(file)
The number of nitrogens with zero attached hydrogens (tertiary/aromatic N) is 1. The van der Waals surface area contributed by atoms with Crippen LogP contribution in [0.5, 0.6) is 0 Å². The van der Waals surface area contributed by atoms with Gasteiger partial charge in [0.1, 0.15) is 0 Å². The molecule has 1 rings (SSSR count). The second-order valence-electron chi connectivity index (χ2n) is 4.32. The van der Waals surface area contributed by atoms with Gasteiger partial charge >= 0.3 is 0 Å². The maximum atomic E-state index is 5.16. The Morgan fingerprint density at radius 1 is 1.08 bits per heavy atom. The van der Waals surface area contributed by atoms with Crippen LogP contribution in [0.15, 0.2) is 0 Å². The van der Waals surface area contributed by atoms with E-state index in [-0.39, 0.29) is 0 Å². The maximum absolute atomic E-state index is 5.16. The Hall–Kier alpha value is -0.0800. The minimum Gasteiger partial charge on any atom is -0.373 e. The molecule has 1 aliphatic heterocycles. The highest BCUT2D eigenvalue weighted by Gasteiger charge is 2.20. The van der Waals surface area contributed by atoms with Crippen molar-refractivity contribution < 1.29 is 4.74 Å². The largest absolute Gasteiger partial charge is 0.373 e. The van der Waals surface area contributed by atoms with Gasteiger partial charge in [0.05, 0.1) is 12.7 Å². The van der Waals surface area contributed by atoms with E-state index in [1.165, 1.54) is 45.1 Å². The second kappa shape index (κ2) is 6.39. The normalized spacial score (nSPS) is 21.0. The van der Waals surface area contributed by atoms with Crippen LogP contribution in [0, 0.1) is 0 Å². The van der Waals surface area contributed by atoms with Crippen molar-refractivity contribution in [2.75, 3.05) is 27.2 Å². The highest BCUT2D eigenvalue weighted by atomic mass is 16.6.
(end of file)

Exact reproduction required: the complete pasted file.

The number of nitrogens with zero attached hydrogens (tertiary/aromatic N) is 1. The van der Waals surface area contributed by atoms with Crippen LogP contribution in [0.5, 0.6) is 0 Å². The van der Waals surface area contributed by atoms with Gasteiger partial charge in [0.1, 0.15) is 0 Å². The molecule has 1 rings (SSSR count). The second-order valence-electron chi connectivity index (χ2n) is 4.32. The van der Waals surface area contributed by atoms with Gasteiger partial charge >= 0.3 is 0 Å². The maximum atomic E-state index is 5.16. The Morgan fingerprint density at radius 1 is 1.08 bits per heavy atom. The van der Waals surface area contributed by atoms with Crippen LogP contribution in [0.15, 0.2) is 0 Å². The van der Waals surface area contributed by atoms with E-state index in [-0.39, 0.29) is 0 Å². The maximum absolute atomic E-state index is 5.16. The Hall–Kier alpha value is -0.0800. The minimum Gasteiger partial charge on any atom is -0.373 e. The molecule has 1 aliphatic heterocycles. The highest BCUT2D eigenvalue weighted by Gasteiger charge is 2.20. The van der Waals surface area contributed by atoms with Crippen molar-refractivity contribution < 1.29 is 4.74 Å². The largest absolute Gasteiger partial charge is 0.373 e. The van der Waals surface area contributed by atoms with Gasteiger partial charge in [0.05, 0.1) is 12.7 Å². The van der Waals surface area contributed by atoms with E-state index in [1.165, 1.54) is 45.1 Å². The second kappa shape index (κ2) is 6.39. The normalized spacial score (nSPS) is 21.0. The van der Waals surface area contributed by atoms with Crippen LogP contribution in [0, 0.1) is 0 Å². The van der Waals surface area contributed by atoms with Crippen molar-refractivity contribution in [2.75, 3.05) is 27.2 Å². The highest BCUT2D eigenvalue weighted by atomic mass is 16.6.